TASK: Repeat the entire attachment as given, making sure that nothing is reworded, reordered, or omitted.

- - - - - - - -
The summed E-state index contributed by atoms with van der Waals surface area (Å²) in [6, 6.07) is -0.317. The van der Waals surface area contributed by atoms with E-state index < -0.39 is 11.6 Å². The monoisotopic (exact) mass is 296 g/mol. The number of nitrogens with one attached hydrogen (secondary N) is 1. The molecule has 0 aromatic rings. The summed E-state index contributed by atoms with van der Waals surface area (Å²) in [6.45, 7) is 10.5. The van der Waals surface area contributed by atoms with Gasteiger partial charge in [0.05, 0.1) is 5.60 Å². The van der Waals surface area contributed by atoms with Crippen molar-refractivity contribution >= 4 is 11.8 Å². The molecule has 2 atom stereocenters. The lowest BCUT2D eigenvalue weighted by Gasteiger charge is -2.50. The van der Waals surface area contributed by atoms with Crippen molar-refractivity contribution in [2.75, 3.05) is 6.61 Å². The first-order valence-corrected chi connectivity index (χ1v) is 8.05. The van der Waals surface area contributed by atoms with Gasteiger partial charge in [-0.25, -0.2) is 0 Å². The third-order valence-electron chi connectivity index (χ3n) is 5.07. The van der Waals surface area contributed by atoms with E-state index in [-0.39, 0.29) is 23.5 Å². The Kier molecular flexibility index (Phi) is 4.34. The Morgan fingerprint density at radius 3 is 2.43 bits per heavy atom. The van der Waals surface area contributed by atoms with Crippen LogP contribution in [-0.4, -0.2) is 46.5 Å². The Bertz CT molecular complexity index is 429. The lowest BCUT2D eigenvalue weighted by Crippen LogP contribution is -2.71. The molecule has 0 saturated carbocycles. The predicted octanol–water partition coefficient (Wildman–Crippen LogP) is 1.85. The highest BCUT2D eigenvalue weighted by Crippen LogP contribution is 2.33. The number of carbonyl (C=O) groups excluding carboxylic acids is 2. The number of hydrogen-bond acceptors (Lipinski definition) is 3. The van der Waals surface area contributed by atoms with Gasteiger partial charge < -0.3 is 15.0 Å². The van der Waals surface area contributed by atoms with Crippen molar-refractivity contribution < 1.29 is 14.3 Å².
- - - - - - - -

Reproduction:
The summed E-state index contributed by atoms with van der Waals surface area (Å²) in [6, 6.07) is -0.317. The van der Waals surface area contributed by atoms with E-state index < -0.39 is 11.6 Å². The monoisotopic (exact) mass is 296 g/mol. The number of nitrogens with one attached hydrogen (secondary N) is 1. The molecule has 0 aromatic rings. The summed E-state index contributed by atoms with van der Waals surface area (Å²) in [6.45, 7) is 10.5. The van der Waals surface area contributed by atoms with Gasteiger partial charge in [0.05, 0.1) is 5.60 Å². The van der Waals surface area contributed by atoms with Crippen molar-refractivity contribution >= 4 is 11.8 Å². The molecule has 2 atom stereocenters. The lowest BCUT2D eigenvalue weighted by Gasteiger charge is -2.50. The van der Waals surface area contributed by atoms with Crippen molar-refractivity contribution in [2.75, 3.05) is 6.61 Å². The first-order valence-corrected chi connectivity index (χ1v) is 8.05. The van der Waals surface area contributed by atoms with Gasteiger partial charge in [-0.25, -0.2) is 0 Å². The third-order valence-electron chi connectivity index (χ3n) is 5.07. The van der Waals surface area contributed by atoms with E-state index in [-0.39, 0.29) is 23.5 Å². The Kier molecular flexibility index (Phi) is 4.34. The Morgan fingerprint density at radius 3 is 2.43 bits per heavy atom. The van der Waals surface area contributed by atoms with Crippen LogP contribution in [-0.4, -0.2) is 46.5 Å². The Bertz CT molecular complexity index is 429. The lowest BCUT2D eigenvalue weighted by Crippen LogP contribution is -2.71. The molecule has 0 saturated carbocycles. The predicted octanol–water partition coefficient (Wildman–Crippen LogP) is 1.85. The highest BCUT2D eigenvalue weighted by Crippen LogP contribution is 2.33. The number of carbonyl (C=O) groups excluding carboxylic acids is 2. The number of hydrogen-bond acceptors (Lipinski definition) is 3. The van der Waals surface area contributed by atoms with Gasteiger partial charge < -0.3 is 15.0 Å². The van der Waals surface area contributed by atoms with Crippen molar-refractivity contribution < 1.29 is 14.3 Å².